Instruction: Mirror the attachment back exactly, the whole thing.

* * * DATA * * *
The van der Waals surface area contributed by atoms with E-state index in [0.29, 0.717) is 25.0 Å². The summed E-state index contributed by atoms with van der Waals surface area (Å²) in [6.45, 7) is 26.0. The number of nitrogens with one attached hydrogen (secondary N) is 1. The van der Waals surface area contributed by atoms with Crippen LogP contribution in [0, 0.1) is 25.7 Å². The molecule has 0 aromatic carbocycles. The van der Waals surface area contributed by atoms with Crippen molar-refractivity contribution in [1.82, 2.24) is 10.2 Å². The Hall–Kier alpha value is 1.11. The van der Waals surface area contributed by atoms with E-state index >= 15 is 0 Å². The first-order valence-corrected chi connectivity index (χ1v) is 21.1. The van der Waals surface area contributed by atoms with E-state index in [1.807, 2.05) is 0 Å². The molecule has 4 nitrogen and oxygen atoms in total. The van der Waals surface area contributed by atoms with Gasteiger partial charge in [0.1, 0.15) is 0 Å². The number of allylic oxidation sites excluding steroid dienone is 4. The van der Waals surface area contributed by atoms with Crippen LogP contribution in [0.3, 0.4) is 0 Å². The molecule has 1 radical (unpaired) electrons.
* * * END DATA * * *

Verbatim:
The van der Waals surface area contributed by atoms with E-state index in [0.29, 0.717) is 25.0 Å². The summed E-state index contributed by atoms with van der Waals surface area (Å²) in [6.45, 7) is 26.0. The number of nitrogens with one attached hydrogen (secondary N) is 1. The van der Waals surface area contributed by atoms with Crippen LogP contribution in [0, 0.1) is 25.7 Å². The molecule has 0 aromatic carbocycles. The van der Waals surface area contributed by atoms with Crippen molar-refractivity contribution in [1.82, 2.24) is 10.2 Å². The Hall–Kier alpha value is 1.11. The van der Waals surface area contributed by atoms with E-state index >= 15 is 0 Å². The first-order valence-corrected chi connectivity index (χ1v) is 21.1. The van der Waals surface area contributed by atoms with E-state index in [1.807, 2.05) is 0 Å². The molecule has 4 nitrogen and oxygen atoms in total. The van der Waals surface area contributed by atoms with Gasteiger partial charge in [0.1, 0.15) is 0 Å². The number of allylic oxidation sites excluding steroid dienone is 4. The van der Waals surface area contributed by atoms with Crippen LogP contribution in [0.3, 0.4) is 0 Å². The molecule has 1 radical (unpaired) electrons.